be mad


Why Some People Be Mad at Me Sometimes
Lucille Clifton

they ask me to remember
but they want me to remember
their memories
and i keep on remembering
Photo by Fredy Jacob on Unsplash

ugly mouth


Invisible Dreams
Toi Derricotte

La poesie vit d’insomnie perpetuelle
—René Char

There’s a sickness in me. During
the night I wake up & it’s brought
a stain into my mouth, as if
an ocean has risen & left back
a stink on the rocks of my teeth.
I stink. My mouth is ugly, human
stink. A color like rust
is in me. I can’t get rid of it.
It rises after I
brush my teeth, a taste
like iron. In the
night, left like a dream,
a caustic light
washing over the insides of me.
What to do with my arms? They
coil out of my body
like snakes.
They branch & spit.
I want to shake myself
until they fall like withered
roots; until
they bend the right way—
until I fit in them,
or they in me.
I have to lay them down as
carefully as an old wedding dress,
I have to fold them
like the arms of someone dead.
The house is quiet; all
night I struggle. All
because of my arms,
which have no peace!
I’m a martyr, a girl who’s been dead
two thousand years. I turn
on my left side, like one comfortable
after a long, hard death.
The angels look down
tenderly. “She’s sleeping,” they say
& pass me by. But
all night, I am passing
in & out of my body
on my naked feet.
I’m awake when I’m sleeping & I’m
sleeping when I’m awake, & no one
knows, not even me, for my eyes
are closed to myself.
I think I am thinking I see
a man beside me, & he thinks
in his sleep that I’m awake
writing. I hear a pen scratch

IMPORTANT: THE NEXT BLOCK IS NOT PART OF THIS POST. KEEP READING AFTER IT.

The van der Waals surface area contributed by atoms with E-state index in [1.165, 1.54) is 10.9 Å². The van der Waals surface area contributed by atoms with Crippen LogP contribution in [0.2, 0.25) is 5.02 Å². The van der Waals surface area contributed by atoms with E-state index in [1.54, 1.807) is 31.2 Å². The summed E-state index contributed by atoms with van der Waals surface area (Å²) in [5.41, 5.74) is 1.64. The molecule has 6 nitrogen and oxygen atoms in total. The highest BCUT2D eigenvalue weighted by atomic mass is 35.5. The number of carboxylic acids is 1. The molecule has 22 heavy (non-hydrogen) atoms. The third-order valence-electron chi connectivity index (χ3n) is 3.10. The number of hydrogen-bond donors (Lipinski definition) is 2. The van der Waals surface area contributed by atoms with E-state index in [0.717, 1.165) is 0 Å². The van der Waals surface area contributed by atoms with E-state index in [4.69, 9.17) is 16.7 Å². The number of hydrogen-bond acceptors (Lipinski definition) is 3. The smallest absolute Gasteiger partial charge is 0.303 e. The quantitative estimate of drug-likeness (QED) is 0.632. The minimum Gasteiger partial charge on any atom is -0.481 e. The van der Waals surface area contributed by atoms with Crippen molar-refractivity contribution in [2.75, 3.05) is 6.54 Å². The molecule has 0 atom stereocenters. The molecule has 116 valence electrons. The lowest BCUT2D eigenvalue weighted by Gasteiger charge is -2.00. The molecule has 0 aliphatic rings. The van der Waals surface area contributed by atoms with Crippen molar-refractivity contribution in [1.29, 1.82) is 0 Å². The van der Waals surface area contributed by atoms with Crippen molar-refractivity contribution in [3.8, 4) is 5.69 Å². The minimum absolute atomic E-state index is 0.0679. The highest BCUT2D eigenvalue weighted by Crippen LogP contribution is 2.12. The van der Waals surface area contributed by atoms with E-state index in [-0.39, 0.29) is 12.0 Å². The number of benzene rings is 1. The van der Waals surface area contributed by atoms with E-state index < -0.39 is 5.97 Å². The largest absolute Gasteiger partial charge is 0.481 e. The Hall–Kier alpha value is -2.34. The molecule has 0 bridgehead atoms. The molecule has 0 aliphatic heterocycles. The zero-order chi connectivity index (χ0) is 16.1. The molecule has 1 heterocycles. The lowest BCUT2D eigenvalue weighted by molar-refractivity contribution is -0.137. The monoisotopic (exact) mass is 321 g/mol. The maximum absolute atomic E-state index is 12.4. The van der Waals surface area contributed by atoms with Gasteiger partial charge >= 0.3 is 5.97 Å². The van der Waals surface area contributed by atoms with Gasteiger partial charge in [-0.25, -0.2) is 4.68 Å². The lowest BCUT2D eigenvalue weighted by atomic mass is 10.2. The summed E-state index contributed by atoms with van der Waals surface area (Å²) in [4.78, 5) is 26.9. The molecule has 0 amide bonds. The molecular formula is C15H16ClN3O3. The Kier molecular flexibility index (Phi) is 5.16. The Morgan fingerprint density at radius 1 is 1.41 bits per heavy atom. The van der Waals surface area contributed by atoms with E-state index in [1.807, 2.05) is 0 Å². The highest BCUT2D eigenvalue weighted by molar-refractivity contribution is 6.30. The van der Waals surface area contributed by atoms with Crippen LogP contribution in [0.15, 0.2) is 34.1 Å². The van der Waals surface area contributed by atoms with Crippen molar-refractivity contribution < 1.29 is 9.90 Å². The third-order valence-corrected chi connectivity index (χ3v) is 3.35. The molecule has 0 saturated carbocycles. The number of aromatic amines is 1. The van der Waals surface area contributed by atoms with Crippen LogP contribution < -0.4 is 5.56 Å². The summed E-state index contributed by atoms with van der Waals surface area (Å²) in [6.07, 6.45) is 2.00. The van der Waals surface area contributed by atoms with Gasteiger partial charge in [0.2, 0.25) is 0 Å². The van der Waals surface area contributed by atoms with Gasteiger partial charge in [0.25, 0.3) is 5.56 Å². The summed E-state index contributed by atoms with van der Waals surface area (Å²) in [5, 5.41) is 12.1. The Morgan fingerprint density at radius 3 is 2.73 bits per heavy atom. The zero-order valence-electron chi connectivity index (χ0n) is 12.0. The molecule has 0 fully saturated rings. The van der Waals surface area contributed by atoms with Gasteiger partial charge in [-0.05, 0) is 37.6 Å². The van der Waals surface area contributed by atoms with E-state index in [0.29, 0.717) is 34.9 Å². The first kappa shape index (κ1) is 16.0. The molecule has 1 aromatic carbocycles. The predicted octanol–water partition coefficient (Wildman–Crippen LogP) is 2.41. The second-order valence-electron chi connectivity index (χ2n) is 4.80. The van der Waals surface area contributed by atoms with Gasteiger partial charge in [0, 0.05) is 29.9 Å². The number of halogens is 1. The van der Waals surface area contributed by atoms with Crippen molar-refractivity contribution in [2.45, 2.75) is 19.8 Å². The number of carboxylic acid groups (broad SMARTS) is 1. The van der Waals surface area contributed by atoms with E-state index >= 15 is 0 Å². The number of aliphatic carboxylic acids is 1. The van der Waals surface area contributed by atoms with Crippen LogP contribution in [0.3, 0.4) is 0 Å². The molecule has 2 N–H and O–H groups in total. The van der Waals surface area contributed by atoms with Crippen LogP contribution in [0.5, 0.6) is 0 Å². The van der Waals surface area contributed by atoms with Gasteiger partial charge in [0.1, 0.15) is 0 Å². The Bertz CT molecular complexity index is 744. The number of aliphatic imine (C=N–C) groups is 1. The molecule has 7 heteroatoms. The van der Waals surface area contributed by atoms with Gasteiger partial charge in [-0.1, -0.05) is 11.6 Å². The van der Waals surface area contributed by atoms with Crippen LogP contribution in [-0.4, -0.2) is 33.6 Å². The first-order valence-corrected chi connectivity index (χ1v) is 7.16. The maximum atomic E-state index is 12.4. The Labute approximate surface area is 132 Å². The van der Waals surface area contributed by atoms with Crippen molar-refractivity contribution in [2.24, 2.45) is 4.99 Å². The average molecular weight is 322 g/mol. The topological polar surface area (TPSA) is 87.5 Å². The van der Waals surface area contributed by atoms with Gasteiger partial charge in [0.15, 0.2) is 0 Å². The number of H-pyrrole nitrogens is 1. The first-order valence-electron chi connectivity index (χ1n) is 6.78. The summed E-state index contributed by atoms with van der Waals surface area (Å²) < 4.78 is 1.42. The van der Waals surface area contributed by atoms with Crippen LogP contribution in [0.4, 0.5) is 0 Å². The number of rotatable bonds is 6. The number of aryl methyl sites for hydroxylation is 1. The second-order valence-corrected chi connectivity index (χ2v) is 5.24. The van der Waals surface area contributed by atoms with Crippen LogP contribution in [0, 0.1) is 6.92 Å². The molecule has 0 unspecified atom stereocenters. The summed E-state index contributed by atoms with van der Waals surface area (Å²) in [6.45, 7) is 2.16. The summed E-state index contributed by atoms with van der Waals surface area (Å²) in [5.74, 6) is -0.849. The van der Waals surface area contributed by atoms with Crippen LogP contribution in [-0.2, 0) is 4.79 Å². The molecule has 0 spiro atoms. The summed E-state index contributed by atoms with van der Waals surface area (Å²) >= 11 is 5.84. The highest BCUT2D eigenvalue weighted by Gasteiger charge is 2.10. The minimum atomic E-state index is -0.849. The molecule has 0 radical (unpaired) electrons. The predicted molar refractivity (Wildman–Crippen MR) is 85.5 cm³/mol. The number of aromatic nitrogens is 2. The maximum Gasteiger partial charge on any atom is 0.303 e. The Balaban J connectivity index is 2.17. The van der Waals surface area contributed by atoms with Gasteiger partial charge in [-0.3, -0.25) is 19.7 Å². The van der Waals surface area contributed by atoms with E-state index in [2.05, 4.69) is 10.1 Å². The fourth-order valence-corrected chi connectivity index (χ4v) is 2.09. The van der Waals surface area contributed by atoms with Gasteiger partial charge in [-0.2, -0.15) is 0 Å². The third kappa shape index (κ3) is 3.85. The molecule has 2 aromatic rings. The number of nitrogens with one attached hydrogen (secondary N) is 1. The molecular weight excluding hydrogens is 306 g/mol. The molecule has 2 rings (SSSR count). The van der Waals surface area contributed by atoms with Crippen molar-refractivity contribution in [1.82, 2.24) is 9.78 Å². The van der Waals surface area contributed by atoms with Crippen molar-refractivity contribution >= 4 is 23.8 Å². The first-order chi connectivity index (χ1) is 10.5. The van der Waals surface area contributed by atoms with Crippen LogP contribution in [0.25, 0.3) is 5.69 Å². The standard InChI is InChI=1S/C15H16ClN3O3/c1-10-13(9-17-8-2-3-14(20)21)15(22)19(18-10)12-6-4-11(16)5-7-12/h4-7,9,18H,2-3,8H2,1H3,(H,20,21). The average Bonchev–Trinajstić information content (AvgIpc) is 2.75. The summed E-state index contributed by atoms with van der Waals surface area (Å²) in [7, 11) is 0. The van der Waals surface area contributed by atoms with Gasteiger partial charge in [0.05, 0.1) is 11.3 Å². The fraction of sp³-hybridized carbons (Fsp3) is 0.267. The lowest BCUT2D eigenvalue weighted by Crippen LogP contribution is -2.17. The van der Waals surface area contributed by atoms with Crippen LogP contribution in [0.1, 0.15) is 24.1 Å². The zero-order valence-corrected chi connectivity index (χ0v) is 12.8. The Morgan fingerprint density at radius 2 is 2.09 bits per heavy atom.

a paper. There is some idea
I think is clever: I want to
capture myself in a book.
I have to make a
place for my body in
my body. I’m like a
dog pawing a blanket
on the floor. I have to
turn & twist myself
like a rag until I
can smell myself in myself.
I’m sweating; the water is
pouring out of me
like silver. I put my head
in the crook of my arm
like a brilliant moon.
The bones of my left foot
are too heavy on the bones
of my right. They
lie still for a little while,
sleeping, but soon they
bruise each other like
angry twins. Then
the bones of my right foot
command the bones of my left
to climb down.
Photo by K8 on Unsplash

the black body


Magical Negro #84: The Black Body
Morgan Parker

Give it a new verb.
Stop writing poetry.
Go outside. Make blood.
The body is a person.
The body is a person.
The body is a person.
The body is a person.
The body is a person.

Photo by David Jorre on Unsplash


second language


Second Language
Jericho Brown

You come with a little
Black string tied
Around your tongue,
Knotted to remind
Where you came from
And why you left
Behind photographs
Of people whose
Names need no
Pronouncing.  How
Do you say God
Now that the night
Rises sooner?  How
Dare you wake to work
Before any alarm?
I am the man asking,
The great grandson
Made so by the dead
Tenant farmers promised
A plot of land to hew.
They thought they could
Own the dirt they were
Bound to.  In that part
Of the country, a knot
Is something you
Get after getting knocked
Down, and story means
Lie.  In your part
Of the country, class
Means school, this room
Where we practice
Words like rope in our
Hope to undo your
Tongue, so you can tell
A lie or break a promise
Or grow like a story.

Photo by Tim Boote on Unsplash


the mother


The Mother
Gwendolyn Brooks

Abortions will not let you forget.
You remember the children you got that you did not get,